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Re: Against DRM 2.0

2006/5/23, David Mattli wrote:

There are two prevaling views of software which I have seen. The view
that software is the opposite of hardware, anything which is in binary
format and the view that software is executable code. The former view
is the most inclusive and the one (in my understanding) held by DD's.
The latter is the one held by you. To better understand the former
view I recommend you read this article:

I know that article (by Stallman's lawyer).
But the question is very easy: any lawyer knows there is a big
difference between
corpus mysthicum (the artwork/the code) and corpus mechanicum (the
carrier/the file).
The copyrightable work is only the artwork/the code!
Only if *the code* is the same, there is a violation of copyright: you
can obtain the same functions with two different languages. Only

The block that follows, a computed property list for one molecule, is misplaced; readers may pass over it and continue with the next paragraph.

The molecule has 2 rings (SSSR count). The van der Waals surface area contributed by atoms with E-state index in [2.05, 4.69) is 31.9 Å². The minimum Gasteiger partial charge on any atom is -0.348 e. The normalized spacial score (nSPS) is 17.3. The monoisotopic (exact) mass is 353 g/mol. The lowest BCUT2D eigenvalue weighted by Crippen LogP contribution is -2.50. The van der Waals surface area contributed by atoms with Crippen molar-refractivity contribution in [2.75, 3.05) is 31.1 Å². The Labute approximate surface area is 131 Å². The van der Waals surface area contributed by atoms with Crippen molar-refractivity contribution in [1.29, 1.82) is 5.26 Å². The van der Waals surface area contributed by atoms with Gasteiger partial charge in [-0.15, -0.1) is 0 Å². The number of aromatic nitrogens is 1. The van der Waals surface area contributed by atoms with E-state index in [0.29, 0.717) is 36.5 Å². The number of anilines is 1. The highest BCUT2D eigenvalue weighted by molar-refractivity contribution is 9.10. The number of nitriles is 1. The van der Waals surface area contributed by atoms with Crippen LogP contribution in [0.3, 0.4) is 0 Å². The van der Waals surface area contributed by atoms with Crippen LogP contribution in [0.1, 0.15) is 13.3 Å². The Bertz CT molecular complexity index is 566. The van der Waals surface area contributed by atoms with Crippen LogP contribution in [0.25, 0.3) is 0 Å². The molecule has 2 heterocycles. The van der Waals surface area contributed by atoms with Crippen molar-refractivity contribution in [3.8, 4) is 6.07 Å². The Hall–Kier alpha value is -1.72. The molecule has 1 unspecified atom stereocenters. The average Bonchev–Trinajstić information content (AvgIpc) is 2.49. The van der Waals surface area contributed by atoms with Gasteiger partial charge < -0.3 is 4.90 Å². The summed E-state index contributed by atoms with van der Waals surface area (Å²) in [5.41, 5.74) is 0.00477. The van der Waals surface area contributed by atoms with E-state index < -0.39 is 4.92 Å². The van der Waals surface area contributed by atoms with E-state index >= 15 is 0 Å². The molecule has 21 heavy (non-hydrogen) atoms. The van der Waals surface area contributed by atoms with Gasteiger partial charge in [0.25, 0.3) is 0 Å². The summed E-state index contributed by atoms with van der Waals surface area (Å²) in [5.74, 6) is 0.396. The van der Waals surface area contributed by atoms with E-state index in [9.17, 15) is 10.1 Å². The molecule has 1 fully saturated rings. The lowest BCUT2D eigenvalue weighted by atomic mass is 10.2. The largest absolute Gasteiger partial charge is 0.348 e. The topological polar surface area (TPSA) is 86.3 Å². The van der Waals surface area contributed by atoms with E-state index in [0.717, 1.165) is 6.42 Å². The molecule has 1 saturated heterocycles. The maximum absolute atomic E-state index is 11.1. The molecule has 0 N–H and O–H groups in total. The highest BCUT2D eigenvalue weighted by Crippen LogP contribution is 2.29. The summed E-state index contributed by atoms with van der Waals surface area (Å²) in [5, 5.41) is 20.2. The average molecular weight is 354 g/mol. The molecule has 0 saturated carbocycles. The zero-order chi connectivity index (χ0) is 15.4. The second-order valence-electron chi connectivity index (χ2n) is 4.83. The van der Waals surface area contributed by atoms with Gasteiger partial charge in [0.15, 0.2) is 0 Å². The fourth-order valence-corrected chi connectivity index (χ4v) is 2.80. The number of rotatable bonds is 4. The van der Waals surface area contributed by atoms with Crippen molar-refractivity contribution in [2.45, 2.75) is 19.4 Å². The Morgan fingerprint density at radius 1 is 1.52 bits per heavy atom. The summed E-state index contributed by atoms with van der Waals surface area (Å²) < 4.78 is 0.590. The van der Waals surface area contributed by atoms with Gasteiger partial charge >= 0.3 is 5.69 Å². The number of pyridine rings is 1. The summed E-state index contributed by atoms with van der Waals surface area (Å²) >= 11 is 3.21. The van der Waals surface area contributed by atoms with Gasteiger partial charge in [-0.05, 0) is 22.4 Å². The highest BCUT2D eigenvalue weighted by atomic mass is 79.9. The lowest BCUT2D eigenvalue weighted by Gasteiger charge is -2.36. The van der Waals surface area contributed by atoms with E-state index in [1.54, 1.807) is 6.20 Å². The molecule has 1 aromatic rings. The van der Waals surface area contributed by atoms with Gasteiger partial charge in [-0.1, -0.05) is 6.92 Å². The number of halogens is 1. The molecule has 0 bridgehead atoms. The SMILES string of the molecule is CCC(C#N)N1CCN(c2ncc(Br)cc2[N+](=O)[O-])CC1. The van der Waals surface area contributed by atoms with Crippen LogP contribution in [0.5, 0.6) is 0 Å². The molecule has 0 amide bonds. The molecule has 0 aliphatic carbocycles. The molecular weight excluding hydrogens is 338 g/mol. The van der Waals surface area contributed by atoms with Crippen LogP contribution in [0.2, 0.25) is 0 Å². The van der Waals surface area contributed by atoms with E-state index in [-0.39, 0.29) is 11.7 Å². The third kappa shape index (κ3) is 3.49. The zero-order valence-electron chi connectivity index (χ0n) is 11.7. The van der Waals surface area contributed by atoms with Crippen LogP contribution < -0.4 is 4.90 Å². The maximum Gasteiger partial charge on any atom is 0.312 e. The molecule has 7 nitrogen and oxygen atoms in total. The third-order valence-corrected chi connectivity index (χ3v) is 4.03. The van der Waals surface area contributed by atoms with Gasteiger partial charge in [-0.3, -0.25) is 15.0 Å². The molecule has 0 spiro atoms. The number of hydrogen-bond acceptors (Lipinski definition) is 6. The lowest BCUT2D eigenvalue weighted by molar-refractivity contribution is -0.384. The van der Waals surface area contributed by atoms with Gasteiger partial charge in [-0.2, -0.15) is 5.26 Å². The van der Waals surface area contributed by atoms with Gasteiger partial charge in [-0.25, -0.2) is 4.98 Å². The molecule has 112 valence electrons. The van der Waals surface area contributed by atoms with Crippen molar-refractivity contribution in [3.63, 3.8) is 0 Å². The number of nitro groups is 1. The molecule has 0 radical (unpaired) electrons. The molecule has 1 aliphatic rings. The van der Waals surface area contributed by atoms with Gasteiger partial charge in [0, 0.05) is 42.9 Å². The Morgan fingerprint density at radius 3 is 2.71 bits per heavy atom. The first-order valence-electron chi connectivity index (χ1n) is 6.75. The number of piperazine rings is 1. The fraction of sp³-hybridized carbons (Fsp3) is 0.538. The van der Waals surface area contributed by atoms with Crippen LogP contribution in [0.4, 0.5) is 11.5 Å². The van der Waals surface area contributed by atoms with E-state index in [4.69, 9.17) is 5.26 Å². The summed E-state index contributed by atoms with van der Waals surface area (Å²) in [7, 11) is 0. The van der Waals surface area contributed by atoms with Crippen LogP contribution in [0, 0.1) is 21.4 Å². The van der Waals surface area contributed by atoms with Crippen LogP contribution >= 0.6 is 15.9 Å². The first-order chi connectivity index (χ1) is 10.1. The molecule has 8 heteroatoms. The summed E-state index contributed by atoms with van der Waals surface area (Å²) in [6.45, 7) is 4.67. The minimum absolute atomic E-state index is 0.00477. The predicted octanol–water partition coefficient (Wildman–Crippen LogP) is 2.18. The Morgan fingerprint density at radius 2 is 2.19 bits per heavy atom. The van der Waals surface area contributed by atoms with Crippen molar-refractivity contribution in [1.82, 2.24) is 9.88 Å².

patents forbid this, because patents forbid to copy an idea.
It seems that Debian considers music and images as software:
*components* of a software.
This is a great error: for example, a free software can use "CC
no-derivative" images with any problem, because the code (the
software) is under a license and images are under another license.
There isn't incompatibility between the licenses because an image is
not a software, *it is not a component of the code* (you can write a
book under verbatim copying with images under a free license: there
isn't any incompatibility).
So I don't understand why songs, images. etc. must follow a software definition.

I think that any lawyer will belie me.


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